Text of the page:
The Consumer Price Index (CPI) was unchanged in November, while the index increased 3.4% over the past 12 months. The core index rose 0.2% in November, nudging the year-over-year increase fractionally higher to 2.2%.
Energy prices fell, offsetting increases in other prices, while food prices increased by just 0.1% for the second consecutive month, both of which were positive developments that have been a welcomed by consumers.
The pace of inflation has clearly moderated in recent months, and is expected to continue to ease in the months ahead.
Falling year-over-year inflation is more good news for the consumer. Should inflation continue to moderate, households should feel better about their ability to spend a bit more freely.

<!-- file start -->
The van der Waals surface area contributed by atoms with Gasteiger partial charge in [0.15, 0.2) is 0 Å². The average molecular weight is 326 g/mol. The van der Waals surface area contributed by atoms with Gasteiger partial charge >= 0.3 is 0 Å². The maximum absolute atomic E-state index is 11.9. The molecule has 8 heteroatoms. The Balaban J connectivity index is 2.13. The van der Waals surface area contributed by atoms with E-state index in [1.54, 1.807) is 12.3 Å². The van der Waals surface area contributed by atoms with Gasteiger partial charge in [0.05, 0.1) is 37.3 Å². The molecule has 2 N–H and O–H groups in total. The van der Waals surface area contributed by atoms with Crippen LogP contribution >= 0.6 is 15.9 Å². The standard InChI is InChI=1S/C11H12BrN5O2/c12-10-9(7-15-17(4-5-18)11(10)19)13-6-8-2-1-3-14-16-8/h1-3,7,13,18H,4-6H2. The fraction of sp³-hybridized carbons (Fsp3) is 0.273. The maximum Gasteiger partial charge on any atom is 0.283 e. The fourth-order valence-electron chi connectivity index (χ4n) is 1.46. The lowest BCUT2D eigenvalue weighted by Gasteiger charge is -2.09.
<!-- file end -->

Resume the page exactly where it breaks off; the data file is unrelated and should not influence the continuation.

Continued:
If there is any cause for caution, core prices edged higher, although they are not at a troubling level. Given massive debt levels, below-trend economic growth, and high unemployment, we believe the Fed’s tolerance for inflation is likely higher today than may have once been the case. It will be critical for inflation expectations to remain anchored, however, for the Fed to maintain its accommodative stance. At this point, that does not appear to be at risk.
Dissipating inflation pressures should also allow the Fed more room to provide additional stimulus if the economy were to slow in early in 2012. While recent economic data suggests solid fourth quarter results, there is certainly a risk that the sharp slowdown in Europe could be a drag on the U.S. economy as well in the quarters ahead.
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